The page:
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Setting Up an Internship

Introduction | Proposal | Internship Report | Portfolio
Grades | Internship Agreement | Locating an Internship
Internet-Based Internship


Introduction

Internships or job cooperatives can fulfill degree requirements and enhance career preparation for both undergraduate and graduate students in technical communication. Some companies hire permanent employees only from their intern pool. The faculty strongly recommend that students complete internships. 

A student may arrange an internship for the job experience alone, but a student who seeks academic credit for the internship must enroll in a course and complete its requirements in addition to the internship responsibilities. Undergraduates enroll in ENGL 4378, and graduate students enroll in ENGL 5378.

The main academic course requirement is to complete an internship report and a portfolio (print or electronic) of work accomplished. The faculty supervisor may also require periodic meetings to review the work accomplished.

The internship should require the type of work that a professional technical communicator might be expected to do. Thus, it will involve substantial writing, editing, and design. The work plus the outside research and report should roughly equal the amount of work that an organized course would require. An estimate of that workload is 125-150 hours.

Both the undergraduate and graduate courses require a proposal and the approval of the Director of Technical Communication. Approval for the internship must be granted before registration and at least two weeks before the semester begins. The proposal for the research report may be submitted after the work begins and the intern understands job responsibilities.

Proposal

The proposal includes a form, a statement of the position and responsibilities, probable topic for the internship report, and letter from a faculty member in technical communication who agrees to supervise the internship. The proposal goes to the Director of Technical Communication. You can download the internship proposal form here.

See a sample proposal for an internship conducted via the Internet. The proposal is explicit about the work involved in the internship and its relationship to technical communication. It names the faculty advisor. It also proposes several possible research projects.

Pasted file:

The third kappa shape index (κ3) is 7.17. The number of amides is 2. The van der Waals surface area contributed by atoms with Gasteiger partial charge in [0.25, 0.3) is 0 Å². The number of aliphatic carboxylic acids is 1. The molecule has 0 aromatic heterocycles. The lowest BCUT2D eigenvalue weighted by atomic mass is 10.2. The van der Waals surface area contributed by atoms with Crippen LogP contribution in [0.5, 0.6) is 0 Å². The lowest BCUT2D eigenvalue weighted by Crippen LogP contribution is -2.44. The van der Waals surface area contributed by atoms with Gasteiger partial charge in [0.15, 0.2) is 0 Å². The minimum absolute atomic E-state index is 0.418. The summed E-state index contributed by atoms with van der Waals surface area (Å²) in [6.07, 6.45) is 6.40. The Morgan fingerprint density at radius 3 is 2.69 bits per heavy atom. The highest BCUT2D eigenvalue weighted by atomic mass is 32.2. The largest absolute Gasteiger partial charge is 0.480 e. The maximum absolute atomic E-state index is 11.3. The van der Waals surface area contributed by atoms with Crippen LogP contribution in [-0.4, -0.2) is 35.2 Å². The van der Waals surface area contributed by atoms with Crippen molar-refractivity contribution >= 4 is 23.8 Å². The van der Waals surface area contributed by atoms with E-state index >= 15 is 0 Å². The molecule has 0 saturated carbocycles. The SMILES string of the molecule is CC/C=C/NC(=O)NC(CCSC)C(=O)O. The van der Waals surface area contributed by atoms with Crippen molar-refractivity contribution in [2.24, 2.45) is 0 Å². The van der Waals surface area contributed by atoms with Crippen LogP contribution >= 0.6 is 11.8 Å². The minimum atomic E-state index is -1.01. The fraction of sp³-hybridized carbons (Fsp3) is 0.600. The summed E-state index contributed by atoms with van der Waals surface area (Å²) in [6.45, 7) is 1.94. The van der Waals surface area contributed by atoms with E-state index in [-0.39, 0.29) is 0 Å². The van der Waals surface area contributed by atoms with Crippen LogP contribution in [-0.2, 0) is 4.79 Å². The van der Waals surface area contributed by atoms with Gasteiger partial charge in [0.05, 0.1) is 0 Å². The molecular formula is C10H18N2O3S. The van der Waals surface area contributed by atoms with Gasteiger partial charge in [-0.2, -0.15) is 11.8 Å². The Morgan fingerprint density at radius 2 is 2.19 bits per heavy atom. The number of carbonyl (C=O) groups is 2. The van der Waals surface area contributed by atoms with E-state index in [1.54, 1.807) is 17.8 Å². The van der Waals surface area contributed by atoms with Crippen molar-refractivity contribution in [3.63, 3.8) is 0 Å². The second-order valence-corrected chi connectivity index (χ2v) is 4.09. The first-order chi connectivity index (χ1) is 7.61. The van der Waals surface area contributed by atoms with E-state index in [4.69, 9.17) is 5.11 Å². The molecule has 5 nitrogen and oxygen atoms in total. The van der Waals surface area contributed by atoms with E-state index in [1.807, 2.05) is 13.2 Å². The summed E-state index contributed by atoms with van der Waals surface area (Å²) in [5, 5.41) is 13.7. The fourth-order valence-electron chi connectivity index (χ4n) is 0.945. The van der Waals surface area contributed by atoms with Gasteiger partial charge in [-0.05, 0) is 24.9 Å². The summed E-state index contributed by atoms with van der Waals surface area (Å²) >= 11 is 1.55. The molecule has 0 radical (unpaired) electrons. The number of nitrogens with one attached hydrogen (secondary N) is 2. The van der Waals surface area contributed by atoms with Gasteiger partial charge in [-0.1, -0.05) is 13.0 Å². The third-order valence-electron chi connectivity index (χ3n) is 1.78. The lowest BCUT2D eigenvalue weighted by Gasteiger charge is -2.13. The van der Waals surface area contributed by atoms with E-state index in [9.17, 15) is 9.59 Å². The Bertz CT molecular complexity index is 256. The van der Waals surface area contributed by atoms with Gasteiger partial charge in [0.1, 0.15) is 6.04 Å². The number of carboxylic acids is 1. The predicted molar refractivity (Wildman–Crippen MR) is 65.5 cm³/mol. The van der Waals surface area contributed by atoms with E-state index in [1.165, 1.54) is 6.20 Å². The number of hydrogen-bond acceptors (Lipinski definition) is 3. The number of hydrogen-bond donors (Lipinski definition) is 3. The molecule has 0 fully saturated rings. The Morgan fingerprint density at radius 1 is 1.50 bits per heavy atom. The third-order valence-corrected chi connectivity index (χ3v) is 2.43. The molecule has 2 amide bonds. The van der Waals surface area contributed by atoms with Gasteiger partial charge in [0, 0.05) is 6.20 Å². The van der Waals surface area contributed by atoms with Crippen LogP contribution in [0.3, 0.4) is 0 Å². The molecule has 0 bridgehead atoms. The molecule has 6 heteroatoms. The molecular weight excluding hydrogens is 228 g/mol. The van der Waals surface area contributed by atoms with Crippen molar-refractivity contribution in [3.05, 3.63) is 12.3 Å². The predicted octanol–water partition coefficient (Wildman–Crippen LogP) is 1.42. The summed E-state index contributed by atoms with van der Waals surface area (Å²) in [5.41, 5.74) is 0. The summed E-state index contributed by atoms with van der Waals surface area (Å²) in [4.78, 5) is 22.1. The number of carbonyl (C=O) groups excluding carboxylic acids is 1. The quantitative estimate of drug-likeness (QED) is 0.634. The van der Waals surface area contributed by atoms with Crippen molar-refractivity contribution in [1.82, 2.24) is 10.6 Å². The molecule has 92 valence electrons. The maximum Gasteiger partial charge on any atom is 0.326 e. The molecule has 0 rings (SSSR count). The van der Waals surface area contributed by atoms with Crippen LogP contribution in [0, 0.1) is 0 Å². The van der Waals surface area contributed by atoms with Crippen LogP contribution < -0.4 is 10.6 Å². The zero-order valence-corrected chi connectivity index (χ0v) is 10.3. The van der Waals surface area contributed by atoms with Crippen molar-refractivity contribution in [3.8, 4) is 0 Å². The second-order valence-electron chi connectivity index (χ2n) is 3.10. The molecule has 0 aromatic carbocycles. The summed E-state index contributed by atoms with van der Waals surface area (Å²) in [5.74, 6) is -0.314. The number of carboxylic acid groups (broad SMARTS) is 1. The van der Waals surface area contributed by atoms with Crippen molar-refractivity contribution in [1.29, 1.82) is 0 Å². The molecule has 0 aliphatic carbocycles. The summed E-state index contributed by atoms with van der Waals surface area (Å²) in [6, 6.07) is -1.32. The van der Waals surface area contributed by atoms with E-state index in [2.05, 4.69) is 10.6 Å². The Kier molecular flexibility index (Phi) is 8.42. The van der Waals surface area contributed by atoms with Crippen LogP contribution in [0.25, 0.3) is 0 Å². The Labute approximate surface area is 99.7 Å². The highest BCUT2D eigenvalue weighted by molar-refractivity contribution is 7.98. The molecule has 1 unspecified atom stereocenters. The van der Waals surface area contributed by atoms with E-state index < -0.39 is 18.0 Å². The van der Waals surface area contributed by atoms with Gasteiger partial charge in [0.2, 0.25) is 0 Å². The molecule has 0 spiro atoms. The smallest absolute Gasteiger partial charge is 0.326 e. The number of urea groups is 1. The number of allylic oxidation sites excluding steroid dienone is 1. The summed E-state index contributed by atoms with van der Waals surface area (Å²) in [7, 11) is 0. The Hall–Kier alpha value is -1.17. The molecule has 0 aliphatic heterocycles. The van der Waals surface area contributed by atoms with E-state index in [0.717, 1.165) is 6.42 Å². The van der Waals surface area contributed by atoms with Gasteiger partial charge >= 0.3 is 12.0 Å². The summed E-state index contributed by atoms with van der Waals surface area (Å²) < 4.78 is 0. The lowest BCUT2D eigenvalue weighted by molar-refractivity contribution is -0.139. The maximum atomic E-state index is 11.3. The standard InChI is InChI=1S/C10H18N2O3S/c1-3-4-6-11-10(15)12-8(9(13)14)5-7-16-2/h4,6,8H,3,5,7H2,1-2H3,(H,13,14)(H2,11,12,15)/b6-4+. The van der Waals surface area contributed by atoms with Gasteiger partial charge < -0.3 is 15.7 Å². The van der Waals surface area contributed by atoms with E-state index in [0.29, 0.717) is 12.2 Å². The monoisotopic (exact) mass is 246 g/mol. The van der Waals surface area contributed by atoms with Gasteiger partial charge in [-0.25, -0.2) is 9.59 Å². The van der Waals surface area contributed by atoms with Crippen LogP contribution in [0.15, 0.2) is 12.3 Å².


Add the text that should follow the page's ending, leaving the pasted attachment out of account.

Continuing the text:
Internship Report

The internship report is a substantial research report, not a log of daily activities. The report should relate to the internship work and should provide some basis for the decisions that the daily work requires. In addition, the report for graduate students must indicate knowledge of the literature related to the work assignment, much as an organized course requires reading of the professional literature to support class assignments.

Goals of the internship report

Examples of internship reports

  1. A student whose internship required development of employee policy and procedure manuals for nonprofit organizations completed a literature review on the contents, structure, and style of policy and procedure manuals. She explored literature in management as well as in technical communication.
  2. A student who also worked on policy and procedure manuals reviewed some literature but also interviewed employees to test her drafts and learn their attitudes toward the policies and procedures and the wording in the manual. The report analyzed the responses and the implications for the manual.
  3. A student who developed an online help system for a computer company reported on the research about hypertext navigation and screen design.

Portfolio

The portfolio is a collection of documents that you developed as part of your internship. Each document should include a cover page explaining your achievements and the significance of the document.

A print portfolio is often collected in a ring binder with dividers separating the individual documents.

An electronic portfolio may be a web site with a home page identifying the contents and linking to the individual items. Like a print portfolio, the web site should include explanations of the documents, including your achievements and their significance.

Grades and Academic Requirements

You and your faculty supervisor will work out the details of meetings and grading. If your internship is local, your supervisor may require you to meet with him or her every week or two to review work assignments and progress. A long-distance internship may require correspondence by mail or email.

The grade is based largely on the internship report. At least 50% of the grade (and as much as 75%) is based on the report. The rest of the grade comes from a portfolio of work completed as part of the internship responsibilities. The work supervisor does not assign the course grade (because that person is not a Texas Tech faculty member in English), but that person may write an assessment of your performance and professionalism that the faculty member will consider in assigning the grade.

Internship Agreement

Before the internship begins, you, your faculty advisor, and your workplace sponsor should agree to the terms of the internship. These terms will include:

The agreement can be a memo that the responsible parties sign.

Locating an Internship

Students must locate their own internships, but the Director of Technical Communication has some contacts, and the employers who participate each spring in the Technical Communication Job Fair interview prospective interns as well as prospective employees.

Internships may be paid or unpaid. The Texas Tech faculty encourage paid internships, but their main interest is that the type of work completed is technical communication. Some helpful internship opportunities are available through nonprofit organizations.

Last update: September 10, 2007